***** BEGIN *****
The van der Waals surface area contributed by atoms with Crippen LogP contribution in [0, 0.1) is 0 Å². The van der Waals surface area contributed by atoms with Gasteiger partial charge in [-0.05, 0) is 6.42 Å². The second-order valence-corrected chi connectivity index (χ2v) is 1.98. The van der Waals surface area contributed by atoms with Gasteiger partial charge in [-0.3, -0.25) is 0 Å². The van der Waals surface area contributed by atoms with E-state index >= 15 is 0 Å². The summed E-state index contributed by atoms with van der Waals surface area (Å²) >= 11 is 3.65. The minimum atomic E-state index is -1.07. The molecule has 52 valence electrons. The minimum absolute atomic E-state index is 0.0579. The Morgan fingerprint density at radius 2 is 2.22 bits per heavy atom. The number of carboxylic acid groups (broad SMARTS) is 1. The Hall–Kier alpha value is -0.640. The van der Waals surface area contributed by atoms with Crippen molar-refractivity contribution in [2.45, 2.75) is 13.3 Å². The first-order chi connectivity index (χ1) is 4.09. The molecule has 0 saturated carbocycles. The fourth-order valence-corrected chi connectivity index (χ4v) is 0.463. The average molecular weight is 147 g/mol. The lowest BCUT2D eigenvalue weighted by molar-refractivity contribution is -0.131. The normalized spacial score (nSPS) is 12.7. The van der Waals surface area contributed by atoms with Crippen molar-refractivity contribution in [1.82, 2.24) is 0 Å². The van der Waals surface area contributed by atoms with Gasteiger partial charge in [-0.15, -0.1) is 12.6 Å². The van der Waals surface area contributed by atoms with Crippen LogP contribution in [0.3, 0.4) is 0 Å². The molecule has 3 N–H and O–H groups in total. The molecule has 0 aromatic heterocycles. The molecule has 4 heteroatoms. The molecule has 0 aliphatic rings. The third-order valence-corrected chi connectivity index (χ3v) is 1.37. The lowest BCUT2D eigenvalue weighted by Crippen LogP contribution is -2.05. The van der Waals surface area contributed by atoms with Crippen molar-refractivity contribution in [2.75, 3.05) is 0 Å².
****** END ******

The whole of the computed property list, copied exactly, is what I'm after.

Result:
The van der Waals surface area contributed by atoms with Crippen LogP contribution in [0, 0.1) is 0 Å². The van der Waals surface area contributed by atoms with Gasteiger partial charge in [-0.05, 0) is 6.42 Å². The second-order valence-corrected chi connectivity index (χ2v) is 1.98. The van der Waals surface area contributed by atoms with Gasteiger partial charge in [-0.3, -0.25) is 0 Å². The van der Waals surface area contributed by atoms with E-state index >= 15 is 0 Å². The summed E-state index contributed by atoms with van der Waals surface area (Å²) >= 11 is 3.65. The minimum atomic E-state index is -1.07. The molecule has 52 valence electrons. The minimum absolute atomic E-state index is 0.0579. The Morgan fingerprint density at radius 2 is 2.22 bits per heavy atom. The number of carboxylic acid groups (broad SMARTS) is 1. The Hall–Kier alpha value is -0.640. The van der Waals surface area contributed by atoms with Crippen molar-refractivity contribution in [2.45, 2.75) is 13.3 Å². The first-order chi connectivity index (χ1) is 4.09. The molecule has 0 saturated carbocycles. The fourth-order valence-corrected chi connectivity index (χ4v) is 0.463. The average molecular weight is 147 g/mol. The lowest BCUT2D eigenvalue weighted by molar-refractivity contribution is -0.131. The normalized spacial score (nSPS) is 12.7. The van der Waals surface area contributed by atoms with Crippen molar-refractivity contribution in [1.82, 2.24) is 0 Å². The van der Waals surface area contributed by atoms with Gasteiger partial charge in [-0.15, -0.1) is 12.6 Å². The van der Waals surface area contributed by atoms with Crippen LogP contribution in [0.3, 0.4) is 0 Å². The molecule has 3 N–H and O–H groups in total. The molecule has 0 aromatic heterocycles. The molecule has 4 heteroatoms. The molecule has 0 aliphatic rings. The third-order valence-corrected chi connectivity index (χ3v) is 1.37. The lowest BCUT2D eigenvalue weighted by Crippen LogP contribution is -2.05. The van der Waals surface area contributed by atoms with Crippen molar-refractivity contribution in [2.75, 3.05) is 0 Å².